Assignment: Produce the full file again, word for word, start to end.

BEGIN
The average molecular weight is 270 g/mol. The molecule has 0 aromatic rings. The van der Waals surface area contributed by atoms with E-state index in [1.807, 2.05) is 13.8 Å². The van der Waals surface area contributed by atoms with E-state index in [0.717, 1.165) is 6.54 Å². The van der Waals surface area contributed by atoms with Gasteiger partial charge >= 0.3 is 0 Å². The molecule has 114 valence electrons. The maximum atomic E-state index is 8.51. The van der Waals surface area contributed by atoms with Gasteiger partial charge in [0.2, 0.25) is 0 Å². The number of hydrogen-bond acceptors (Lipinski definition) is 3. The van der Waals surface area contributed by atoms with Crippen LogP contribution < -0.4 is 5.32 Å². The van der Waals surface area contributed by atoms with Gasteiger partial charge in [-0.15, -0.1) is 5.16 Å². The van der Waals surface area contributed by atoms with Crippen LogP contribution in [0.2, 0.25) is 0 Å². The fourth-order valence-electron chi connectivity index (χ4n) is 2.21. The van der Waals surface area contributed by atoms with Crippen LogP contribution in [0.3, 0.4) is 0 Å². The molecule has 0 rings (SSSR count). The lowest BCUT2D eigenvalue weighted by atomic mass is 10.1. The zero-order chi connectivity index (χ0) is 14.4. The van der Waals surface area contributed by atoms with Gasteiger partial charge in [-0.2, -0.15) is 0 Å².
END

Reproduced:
The average molecular weight is 270 g/mol. The molecule has 0 aromatic rings. The van der Waals surface area contributed by atoms with E-state index in [1.807, 2.05) is 13.8 Å². The van der Waals surface area contributed by atoms with E-state index in [0.717, 1.165) is 6.54 Å². The van der Waals surface area contributed by atoms with Gasteiger partial charge >= 0.3 is 0 Å². The molecule has 114 valence electrons. The maximum atomic E-state index is 8.51. The van der Waals surface area contributed by atoms with Gasteiger partial charge in [0.2, 0.25) is 0 Å². The number of hydrogen-bond acceptors (Lipinski definition) is 3. The van der Waals surface area contributed by atoms with Crippen LogP contribution < -0.4 is 5.32 Å². The van der Waals surface area contributed by atoms with Gasteiger partial charge in [-0.15, -0.1) is 5.16 Å². The van der Waals surface area contributed by atoms with Crippen LogP contribution in [0.2, 0.25) is 0 Å². The fourth-order valence-electron chi connectivity index (χ4n) is 2.21. The van der Waals surface area contributed by atoms with Crippen LogP contribution in [0.3, 0.4) is 0 Å². The molecule has 0 rings (SSSR count). The lowest BCUT2D eigenvalue weighted by atomic mass is 10.1. The zero-order chi connectivity index (χ0) is 14.4. The van der Waals surface area contributed by atoms with Gasteiger partial charge in [-0.2, -0.15) is 0 Å².